Wildfires are on a furious pace early this year, with another month-old monster blaze charring the remote New Mexico mountains.
As the unstoppable northern New Mexico wildfire chewed through more dense forest on Thursday, firefighters in the coastal community of Laguna Niguel doused the smouldering remains of 20 multimillion-dollar homes that quickly went up in flames and forced a frantic evacuation.The two places could not be more different, but the elements in common are the same: wind-driven flames have torn through vegetation that is extraordinarily dry from years-long drought exacerbated by climate change.
Orange County Fire Authority's Shane Sherwood said the weather is expected to get hotter and drier, while Orange County Sheriff's Department's Captain Virgil Asuncion thanked the 900 residents who evacuated their homes in Laguna Niguel.
“The sky, everything was orange. It looked like an inferno, so we just jumped in the car,” Sassan Darian said, as he recounted fleeing with his daughter and father while embers swirled around them.
“My daughter said, ‘We’re on fire.’ There were sparks on her and we were patting ourselves down.”
Nationwide, more than 2,000 square miles (5,180 square kilometres) have burned so far this year — the most at this point since 2018, according to the National Interagency Fire Centre.
Predictions for the rest of the spring do not bode well for the west, with the drought and warmer weather brought on by climate change worsening wildfire danger.
“We all know it’s really early for our fire season and we’re all in awe of what we’ve already experienced ... to this point,” said Dave Bales, commander on the New Mexico fire that is the largest burning in the U.S.
In California, a sprawling estate selling for $9.9 million had looked in real estate listings like a dream: teeming with luxuries that included a two-level library, a “wellness wing” with sauna and steam room and a pool on a terrace overlooking scenic Laguna Beach. By nightfall, the mansion once photographed against a pastel sunset had morphed into a nightmare: its arched facade silhouetted against a glowing yellow sky as firefighters trained their hoses on the engulfed structure. After the big flames died down on Thursday, the house was one of many smoking casualties marked off with yellow tape.
Many other homes appeared unscathed and palm trees that had survived the onslaught of embers swayed above in calmer winds.
Two firefighters were hospitalised but no other injuries were reported.
The fire’s cause was under investigation and damage inspections were still ongoing on Thursday, Orange County Fire Authority Assistant Chief T.J. McGovern said.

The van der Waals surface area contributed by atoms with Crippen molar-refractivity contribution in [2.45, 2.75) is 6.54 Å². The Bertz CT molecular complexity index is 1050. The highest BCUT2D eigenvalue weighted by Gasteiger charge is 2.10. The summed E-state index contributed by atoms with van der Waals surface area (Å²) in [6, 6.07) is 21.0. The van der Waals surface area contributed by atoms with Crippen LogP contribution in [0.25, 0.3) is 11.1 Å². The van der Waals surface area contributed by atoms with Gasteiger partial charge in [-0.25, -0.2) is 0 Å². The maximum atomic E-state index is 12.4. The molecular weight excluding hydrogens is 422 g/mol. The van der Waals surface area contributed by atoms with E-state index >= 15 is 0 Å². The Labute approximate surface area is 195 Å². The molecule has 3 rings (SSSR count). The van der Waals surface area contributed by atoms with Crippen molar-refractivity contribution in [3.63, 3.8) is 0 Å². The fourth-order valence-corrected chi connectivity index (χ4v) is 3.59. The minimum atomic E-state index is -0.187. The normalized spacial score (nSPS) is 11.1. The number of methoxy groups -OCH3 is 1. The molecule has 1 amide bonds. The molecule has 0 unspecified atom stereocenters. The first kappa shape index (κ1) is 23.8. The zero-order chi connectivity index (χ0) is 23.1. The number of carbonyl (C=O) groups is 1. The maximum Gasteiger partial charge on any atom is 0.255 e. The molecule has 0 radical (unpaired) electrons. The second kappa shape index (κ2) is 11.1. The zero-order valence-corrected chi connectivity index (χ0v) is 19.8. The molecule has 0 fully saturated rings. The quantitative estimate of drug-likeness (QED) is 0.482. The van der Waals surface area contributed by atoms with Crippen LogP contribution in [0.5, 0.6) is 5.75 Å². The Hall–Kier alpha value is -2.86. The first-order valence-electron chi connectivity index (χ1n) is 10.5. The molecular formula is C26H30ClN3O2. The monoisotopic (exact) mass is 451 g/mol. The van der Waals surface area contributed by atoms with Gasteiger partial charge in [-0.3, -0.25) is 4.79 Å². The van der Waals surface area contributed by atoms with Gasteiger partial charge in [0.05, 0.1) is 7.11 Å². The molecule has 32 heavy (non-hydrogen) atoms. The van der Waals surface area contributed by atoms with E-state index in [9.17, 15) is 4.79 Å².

Southern California Edison reported unspecified electrical “circuit activity” occurred around the time the fire broke out late on Wednesday afternoon.
In New Mexico, fire officials said there was not much they could do in recent days to stop the fast-moving flames burning in tinder-dry forests in the Sangre de Christo range.
Fuelled by overgrown mountainsides covered with Ponderosa pine and other trees sucked dry of moisture over decades, it's now burned across more than 405 square miles (1,048 square kilometres) — an area bigger than the city of Dallas, Texas.
Crews fighting flames along the mountain fronts between Santa Fe and Taos in New Mexico mostly held their own on Thursday thanks to welcome help from aerial attacks.
Residents in four counties east and northeast of Santa Fe remained under a variety of evacuation orders and alerts, and fire officials expected the blaze to continue on a northeast path east of Taos through less-populated areas about 40 miles (64 kilometres) south of the Colorado line.
With strong spring winds tossing embers into unburned territory, the fire has grown tens of square miles daily since starting April 6 when a prescribed burn intended to clear out brush and small trees — to prevent future fires — got out of control.
That fire merged with another wildfire several weeks later.
The blaze has burned more than 170 homes so far, but authorities have said that number is expected to increase significantly as more assessments are done and residents are allowed to return home to areas deemed safe.